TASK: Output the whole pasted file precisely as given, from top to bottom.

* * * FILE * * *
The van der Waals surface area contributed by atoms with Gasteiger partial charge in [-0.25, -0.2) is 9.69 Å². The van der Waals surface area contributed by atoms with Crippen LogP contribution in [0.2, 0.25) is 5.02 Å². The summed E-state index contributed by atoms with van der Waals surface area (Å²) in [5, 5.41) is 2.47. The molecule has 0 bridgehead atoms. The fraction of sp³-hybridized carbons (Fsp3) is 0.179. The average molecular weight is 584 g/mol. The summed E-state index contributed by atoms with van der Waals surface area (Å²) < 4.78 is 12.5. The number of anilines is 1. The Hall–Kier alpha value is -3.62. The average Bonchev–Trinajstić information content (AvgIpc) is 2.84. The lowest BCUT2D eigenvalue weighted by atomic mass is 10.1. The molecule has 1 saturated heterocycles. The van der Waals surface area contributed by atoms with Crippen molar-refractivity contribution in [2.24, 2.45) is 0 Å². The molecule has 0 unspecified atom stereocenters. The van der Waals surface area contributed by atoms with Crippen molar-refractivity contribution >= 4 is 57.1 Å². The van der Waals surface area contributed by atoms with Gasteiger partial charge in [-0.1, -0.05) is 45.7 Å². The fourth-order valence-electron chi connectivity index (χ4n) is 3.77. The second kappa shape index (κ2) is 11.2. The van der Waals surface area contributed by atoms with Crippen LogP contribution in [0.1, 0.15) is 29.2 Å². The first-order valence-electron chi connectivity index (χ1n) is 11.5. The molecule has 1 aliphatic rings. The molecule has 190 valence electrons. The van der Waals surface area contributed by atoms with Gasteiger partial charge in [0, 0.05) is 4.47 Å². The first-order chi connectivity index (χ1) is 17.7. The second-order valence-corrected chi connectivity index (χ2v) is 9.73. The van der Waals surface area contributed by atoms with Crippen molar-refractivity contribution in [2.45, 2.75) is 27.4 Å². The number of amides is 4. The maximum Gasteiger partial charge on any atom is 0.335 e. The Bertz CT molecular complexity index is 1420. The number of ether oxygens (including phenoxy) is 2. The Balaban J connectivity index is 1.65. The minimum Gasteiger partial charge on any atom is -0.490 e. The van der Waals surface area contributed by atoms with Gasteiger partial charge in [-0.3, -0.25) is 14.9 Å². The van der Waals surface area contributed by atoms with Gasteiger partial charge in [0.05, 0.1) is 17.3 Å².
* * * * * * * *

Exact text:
The van der Waals surface area contributed by atoms with Gasteiger partial charge in [-0.25, -0.2) is 9.69 Å². The van der Waals surface area contributed by atoms with Crippen LogP contribution in [0.2, 0.25) is 5.02 Å². The summed E-state index contributed by atoms with van der Waals surface area (Å²) in [5, 5.41) is 2.47. The molecule has 0 bridgehead atoms. The fraction of sp³-hybridized carbons (Fsp3) is 0.179. The average molecular weight is 584 g/mol. The summed E-state index contributed by atoms with van der Waals surface area (Å²) < 4.78 is 12.5. The number of anilines is 1. The Hall–Kier alpha value is -3.62. The average Bonchev–Trinajstić information content (AvgIpc) is 2.84. The lowest BCUT2D eigenvalue weighted by atomic mass is 10.1. The molecule has 1 saturated heterocycles. The van der Waals surface area contributed by atoms with Crippen molar-refractivity contribution in [2.24, 2.45) is 0 Å². The molecule has 0 unspecified atom stereocenters. The van der Waals surface area contributed by atoms with Crippen molar-refractivity contribution >= 4 is 57.1 Å². The van der Waals surface area contributed by atoms with Gasteiger partial charge in [-0.1, -0.05) is 45.7 Å². The fourth-order valence-electron chi connectivity index (χ4n) is 3.77. The second kappa shape index (κ2) is 11.2. The van der Waals surface area contributed by atoms with Crippen LogP contribution in [0.1, 0.15) is 29.2 Å². The first-order valence-electron chi connectivity index (χ1n) is 11.5. The molecule has 1 aliphatic rings. The molecule has 190 valence electrons. The van der Waals surface area contributed by atoms with Gasteiger partial charge in [0, 0.05) is 4.47 Å². The first-order chi connectivity index (χ1) is 17.7. The second-order valence-corrected chi connectivity index (χ2v) is 9.73. The van der Waals surface area contributed by atoms with Crippen molar-refractivity contribution in [2.45, 2.75) is 27.4 Å². The number of amides is 4. The maximum Gasteiger partial charge on any atom is 0.335 e. The Bertz CT molecular complexity index is 1420. The number of ether oxygens (including phenoxy) is 2. The Balaban J connectivity index is 1.65. The minimum Gasteiger partial charge on any atom is -0.490 e. The van der Waals surface area contributed by atoms with Gasteiger partial charge in [-0.3, -0.25) is 14.9 Å². The van der Waals surface area contributed by atoms with Gasteiger partial charge in [0.05, 0.1) is 17.3 Å².